Obviously, the Vaako storyline is not Riddick’s and thus, not the focus of the film. But because of his position with the bad guy, his path keeps intersecting with Riddick.
I loved Pitch Black and the character of Riddick. This film was a sequel. Without actually being a sequel. I mean, there were two other characters that survived the first movie, and their existence in this film connects the two movies but… there’s nothing of the first in this one. The third film just came out and from the previews it seems to connect the two, so that’s good, but that lack of connection made the two films so far apart… they had to be looked at separate universes. Vaako apparently also appears in the third, so that’s good. In my opinion. Hopefully, I’ll have some free time soon to go check it out.
Well… in the end of the 90’s I was working at a Blockbuster and enjoyed my free rentals. I remember picking this one up as I enjoy bad horror. I also used to enjoy Julianna Margulies. And Gabriel Byrne. But before rewatching this film for the posts I could only recall a tiny bit about the movie. I’m not sure if that is good or not.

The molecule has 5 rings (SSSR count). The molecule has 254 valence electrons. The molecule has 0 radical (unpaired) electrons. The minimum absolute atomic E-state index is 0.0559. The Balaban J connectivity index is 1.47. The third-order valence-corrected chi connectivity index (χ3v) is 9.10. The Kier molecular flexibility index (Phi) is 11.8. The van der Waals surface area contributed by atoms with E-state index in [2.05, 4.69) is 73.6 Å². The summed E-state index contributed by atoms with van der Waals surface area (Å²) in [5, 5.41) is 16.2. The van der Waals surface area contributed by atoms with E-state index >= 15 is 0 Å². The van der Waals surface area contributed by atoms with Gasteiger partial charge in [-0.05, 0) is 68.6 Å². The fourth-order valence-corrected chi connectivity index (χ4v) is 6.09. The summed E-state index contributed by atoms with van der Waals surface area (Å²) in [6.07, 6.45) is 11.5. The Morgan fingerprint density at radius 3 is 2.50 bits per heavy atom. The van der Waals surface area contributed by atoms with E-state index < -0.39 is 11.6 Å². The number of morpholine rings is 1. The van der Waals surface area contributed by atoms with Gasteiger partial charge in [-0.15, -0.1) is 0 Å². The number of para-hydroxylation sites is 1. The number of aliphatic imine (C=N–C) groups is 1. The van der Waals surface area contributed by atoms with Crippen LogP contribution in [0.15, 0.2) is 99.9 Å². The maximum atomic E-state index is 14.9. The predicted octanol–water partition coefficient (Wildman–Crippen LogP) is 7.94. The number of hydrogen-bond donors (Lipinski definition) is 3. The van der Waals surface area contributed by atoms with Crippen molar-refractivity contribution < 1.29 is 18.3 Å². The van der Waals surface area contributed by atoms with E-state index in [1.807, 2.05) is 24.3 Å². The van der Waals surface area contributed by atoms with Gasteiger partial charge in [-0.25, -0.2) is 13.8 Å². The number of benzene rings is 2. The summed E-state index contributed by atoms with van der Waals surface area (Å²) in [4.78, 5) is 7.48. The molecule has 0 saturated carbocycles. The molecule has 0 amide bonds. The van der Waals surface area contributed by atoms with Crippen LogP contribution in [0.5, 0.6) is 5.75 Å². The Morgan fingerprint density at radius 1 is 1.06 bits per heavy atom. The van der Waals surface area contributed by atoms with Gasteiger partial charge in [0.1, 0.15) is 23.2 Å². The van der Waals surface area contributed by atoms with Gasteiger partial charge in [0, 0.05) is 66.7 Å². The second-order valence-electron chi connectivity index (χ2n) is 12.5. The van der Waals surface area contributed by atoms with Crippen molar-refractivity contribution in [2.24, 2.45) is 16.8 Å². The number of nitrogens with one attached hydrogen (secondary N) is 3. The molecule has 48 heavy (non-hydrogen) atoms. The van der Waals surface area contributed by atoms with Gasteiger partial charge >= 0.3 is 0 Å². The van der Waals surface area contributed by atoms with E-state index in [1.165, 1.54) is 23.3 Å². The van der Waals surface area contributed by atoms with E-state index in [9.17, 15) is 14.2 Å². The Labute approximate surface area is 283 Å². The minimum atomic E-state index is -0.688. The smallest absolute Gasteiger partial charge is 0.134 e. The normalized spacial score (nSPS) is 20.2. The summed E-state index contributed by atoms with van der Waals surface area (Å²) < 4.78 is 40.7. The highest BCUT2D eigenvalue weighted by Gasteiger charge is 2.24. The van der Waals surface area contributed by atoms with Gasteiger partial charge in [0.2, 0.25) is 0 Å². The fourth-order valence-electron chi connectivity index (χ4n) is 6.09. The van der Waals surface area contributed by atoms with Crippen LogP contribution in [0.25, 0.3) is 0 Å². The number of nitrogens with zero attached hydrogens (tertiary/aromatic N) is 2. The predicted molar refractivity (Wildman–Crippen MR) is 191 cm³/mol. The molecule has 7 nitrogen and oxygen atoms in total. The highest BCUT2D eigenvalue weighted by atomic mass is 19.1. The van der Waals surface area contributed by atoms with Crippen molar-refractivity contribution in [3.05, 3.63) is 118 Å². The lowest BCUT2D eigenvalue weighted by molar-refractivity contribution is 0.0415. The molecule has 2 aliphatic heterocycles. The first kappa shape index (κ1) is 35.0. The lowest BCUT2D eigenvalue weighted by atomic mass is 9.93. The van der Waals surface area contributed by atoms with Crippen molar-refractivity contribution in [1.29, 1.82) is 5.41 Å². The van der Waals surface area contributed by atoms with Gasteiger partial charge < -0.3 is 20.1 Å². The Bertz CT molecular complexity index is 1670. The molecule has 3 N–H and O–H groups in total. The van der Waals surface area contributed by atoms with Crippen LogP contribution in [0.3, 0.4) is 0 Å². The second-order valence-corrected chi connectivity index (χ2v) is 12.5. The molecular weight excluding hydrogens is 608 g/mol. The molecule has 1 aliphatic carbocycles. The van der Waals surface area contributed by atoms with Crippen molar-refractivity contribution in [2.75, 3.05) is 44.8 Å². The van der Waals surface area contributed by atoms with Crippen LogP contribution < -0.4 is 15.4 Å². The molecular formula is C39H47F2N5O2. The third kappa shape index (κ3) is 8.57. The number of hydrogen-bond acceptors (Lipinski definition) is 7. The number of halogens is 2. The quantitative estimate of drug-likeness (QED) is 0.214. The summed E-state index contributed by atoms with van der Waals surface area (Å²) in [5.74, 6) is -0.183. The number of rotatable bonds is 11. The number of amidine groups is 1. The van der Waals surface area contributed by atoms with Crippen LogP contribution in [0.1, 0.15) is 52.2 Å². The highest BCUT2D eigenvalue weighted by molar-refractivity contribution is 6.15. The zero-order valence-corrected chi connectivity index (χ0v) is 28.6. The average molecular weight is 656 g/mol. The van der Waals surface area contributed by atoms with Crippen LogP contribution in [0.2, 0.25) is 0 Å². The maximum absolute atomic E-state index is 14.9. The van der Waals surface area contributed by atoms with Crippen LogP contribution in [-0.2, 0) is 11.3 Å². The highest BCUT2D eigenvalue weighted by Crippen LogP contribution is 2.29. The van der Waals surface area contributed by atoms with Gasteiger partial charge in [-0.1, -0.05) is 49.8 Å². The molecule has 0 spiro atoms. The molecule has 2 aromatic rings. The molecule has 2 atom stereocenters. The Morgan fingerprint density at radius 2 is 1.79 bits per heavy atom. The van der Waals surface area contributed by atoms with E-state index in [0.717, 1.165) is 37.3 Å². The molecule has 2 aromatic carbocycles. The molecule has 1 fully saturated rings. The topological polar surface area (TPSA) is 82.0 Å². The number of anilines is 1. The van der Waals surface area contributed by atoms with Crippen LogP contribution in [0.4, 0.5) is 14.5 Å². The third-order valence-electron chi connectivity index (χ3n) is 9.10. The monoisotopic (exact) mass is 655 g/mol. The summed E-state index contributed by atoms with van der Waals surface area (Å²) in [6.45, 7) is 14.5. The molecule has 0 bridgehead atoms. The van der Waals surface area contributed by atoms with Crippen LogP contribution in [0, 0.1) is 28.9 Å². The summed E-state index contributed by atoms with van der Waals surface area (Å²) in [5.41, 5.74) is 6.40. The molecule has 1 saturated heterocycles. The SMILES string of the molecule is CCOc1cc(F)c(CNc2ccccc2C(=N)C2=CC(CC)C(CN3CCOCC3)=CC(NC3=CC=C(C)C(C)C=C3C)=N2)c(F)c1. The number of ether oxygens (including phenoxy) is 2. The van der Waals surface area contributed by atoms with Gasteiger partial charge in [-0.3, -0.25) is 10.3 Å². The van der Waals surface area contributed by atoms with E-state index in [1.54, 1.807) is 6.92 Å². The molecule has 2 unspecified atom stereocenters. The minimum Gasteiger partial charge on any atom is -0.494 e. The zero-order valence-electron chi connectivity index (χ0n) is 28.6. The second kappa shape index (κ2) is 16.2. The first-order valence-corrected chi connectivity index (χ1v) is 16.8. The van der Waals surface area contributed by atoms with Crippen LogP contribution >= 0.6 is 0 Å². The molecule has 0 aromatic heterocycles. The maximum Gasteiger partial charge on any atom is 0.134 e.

The plot is this- a group of salvage workers get interested in a possible derelict ship and head out to check it out. Turns out to be a famously missing ship and worth a pretty penny if they can get it back to dock. So they attempt to get it moving and in doing so… well, you get the idea- it is a standard issue horror flick after all. The setting is different, the set dressing is fun, cast is fun… it’s not a horrible flick, it’s just not a great one. Mind you, I’m OK with that- it’s an hour+ of horror fun, that while not a new story is still a fun watch. Especially because the setting allows for some unorthodox deaths.
Our hero, for the purposes of this series of posts at least, is Munder- one of the engineering grunts. I.e. he fixes things. And ~Spoiler~ he survives most of the movie! Personally, I don’t think I would complain if he was my mechanic. I’m just saying. Not the central character but a solid second string one- and the audience gets enough development to truly care about him.
All in all, if you have some free time, this isn’t a total waste of your time. I’d classify it as a decent B-movie. And good for a grey Saturday afternoon.